Excerpts: Part 2

So here I am. I take my seat at the judge's table, where they even have a sign with my name on it: "MICHAEL ALEERCON, OC WEEKLY."

"Leer?" I ask. "I hope someone's going to get fired over that typo."

"Not the way you're looking at these girls," one of the stage moms says protectively. "You should be ashamed of yourself."

Michael Alarcon, "King Leer: He's got the look"

May 15, 1998 Driving through the Vegas Strip is almost enough in and of itself to make me pop my lunch. Once upon a time, the studied vulgarity of the city was charming in a Mafia-chic fashion. The screaming neon and hype are now an inescapable affront to intelligence and human dignity; I love bad taste, but bad taste ought to be a spontaneous phenomenon rather than one big, shitty corporate commercial. The blaring lights and disco beat of Vegas are intended to elicit a Pavlovian response in consumers, and it works; I wound up throwing around money I don't have like a real moron. Personally, I'd be more comfortable with the notion of surrendering Lost Wages to cool gangsters like Vegas architect Bugsy Siegel than to the calculated lard-assedess of the business executives behind modern Vegas. At least the Mafia robbed you with style.

Buddy Seigal, "Where's Dino? Where's Frankie? Where's Sammy? Searching for authentic cheese in a town called Vegas"

May 29, 1998 Sheesh! I mean, I thought I had a pretty decent time at the EAT'M (Emerging Artists and Talent in Music) conference in Las Vegas until I heard about music editor Buddy Seigal's Vegas vacation the week before. The guy rolls into town to cover some rockabilly convention, parties with a bunch of butterheads, witnesses simmering race relations at a liquor store, gets married and then performs vile acts in a Jacuzzi. I'm supposed to follow that? All I did was listen to some crap, get stuck in a freight elevator and institute Poo Watch '98. (Suffice it to say things weren't quite, ahem, moving along quite as smoothly as planned.)

Alison M. Rosen, "Fear and Bloating in Las Vegas: EAT'M takes a bite out of intrepid reporter"

June 5, 1998 Generating "overcapacity" problems is a sign of the times at Diedrich Coffee. The company is now run by a cadre of ex-Taco Bell executives whose goal is to out-Starbucks Starbucks. The name above the door still says "Diedrich Coffee." But Carl is out; his son, Martin, has been pushed aside by fast-food wizards. Puffed-up on fast-food breakthroughs, they're busy conceptualizing cookie-cutter stores, formatting a franchising plan, cranking the upside potential of the Diedrich name, and training employees for fast-food McJobs. But while profits are up—after several disastrous quarters, Diedrich Coffee's stock is rising—the coffeehouse has been cluster-fucked, banged and bombed-out. And we, the coffee-loving masses, are the losers. Once an Orange County small-business diamond, Diedrich Coffee is now corporate cubic zirconium.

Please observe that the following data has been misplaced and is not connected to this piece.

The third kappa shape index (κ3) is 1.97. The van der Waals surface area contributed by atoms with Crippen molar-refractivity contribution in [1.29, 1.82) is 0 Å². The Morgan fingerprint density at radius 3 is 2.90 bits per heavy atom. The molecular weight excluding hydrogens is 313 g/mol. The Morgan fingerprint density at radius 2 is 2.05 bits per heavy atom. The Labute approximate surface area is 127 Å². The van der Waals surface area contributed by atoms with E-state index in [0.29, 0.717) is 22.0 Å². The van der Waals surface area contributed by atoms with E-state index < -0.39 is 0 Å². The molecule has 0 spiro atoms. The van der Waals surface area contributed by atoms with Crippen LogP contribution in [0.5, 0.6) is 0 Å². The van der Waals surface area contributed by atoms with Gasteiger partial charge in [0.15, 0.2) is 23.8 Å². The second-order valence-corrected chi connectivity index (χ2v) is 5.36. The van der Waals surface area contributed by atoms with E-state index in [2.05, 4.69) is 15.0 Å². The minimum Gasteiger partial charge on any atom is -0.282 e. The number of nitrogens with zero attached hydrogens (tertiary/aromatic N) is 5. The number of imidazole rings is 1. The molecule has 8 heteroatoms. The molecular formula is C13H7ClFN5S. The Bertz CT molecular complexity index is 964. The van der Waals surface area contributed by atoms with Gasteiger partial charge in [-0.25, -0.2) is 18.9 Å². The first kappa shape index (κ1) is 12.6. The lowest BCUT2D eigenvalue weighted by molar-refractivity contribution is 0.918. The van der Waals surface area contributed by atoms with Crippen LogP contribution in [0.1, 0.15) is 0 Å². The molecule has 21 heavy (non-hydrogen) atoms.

Nathan Callahan, "Welcome to Coffee Bell! Diedrich Coffee is run by a cadre of ex-Taco Bell executives whose goal is to out-Starbuck Starbucks"

June 5, 1998 In the race to fill Lungren's seat in Sacramento, OC District Attorney Mike "Mad Dog" Capizzi lost to Dave Sterling by half a million votes. (Note to all you pina-colada-drinkin', showtune-singin', big-wave-ridin' Orange County Republican officeholders: Capizzi still has six months left in the DA's office, so you better keep your towel on if the doorbell rings early in the morning.)

"Impolitic '98: Election notes from way underground."

June 12, 1998 [P]erhaps Wendy Leece has a point. Maybe our schools should post the Ten Commandments to show these wayward youths that moral boundaries do exist . . . somewhere. Of course, as standardized test scores show, there's a good chance many children won't be able to read the Commandments. Teachers will have to take their pointer sticks and run down each Commandment for kids who have no Judeo-Christian upbringing or who missed the Charlton Heston movie. That, of course, will put instructors at odds with their brothers and sisters in the godless California Teachers Association and American Civil Liberties Union. Thus, discussions will have to be framed in historical terms so none of the little snot-nosed blabbermouths will tell their parents' attorneys. God will have to be explained as "that perfect being conceived as the creator of the universe and worshipped in monotheistic religions." And explaining some Commandments could prove tenuous. For "thou shalt not make any idols," kids will have to be reassured this doesn't apply to the ones MTV, the NBA and Nickelodeon have prepackaged for their consumption. They'll have to know "thou shalt keep the Sabbath holy" has nothing to do with Ozzy Osbourne but instead means they have six days to finish all their work, but on the seventh day, they can't labor—unless it's to finish homework, work at Burger King to supplement their parents' dwindling incomes, or toil as underage employees of a Nike sweatshop overseas. The Commandment that gets all the press, natch, is "thou shalt not kill." Boys and girls must realize they must never, ever, ever kill a living being, unless they're eating it, executing it for the state, or fighting an illegal war for the federal government. Religious fundamentalists taking over public schools want to ban sex education. So how are teachers supposed to explain "thou shalt not commit adultery" to a kindergartener? And it will have to be made clear that "thou shalt not lie" does not apply to teachers, beauty consultants or guests on Nightline.

Matt Coker, "Your Wish is My Commandment"
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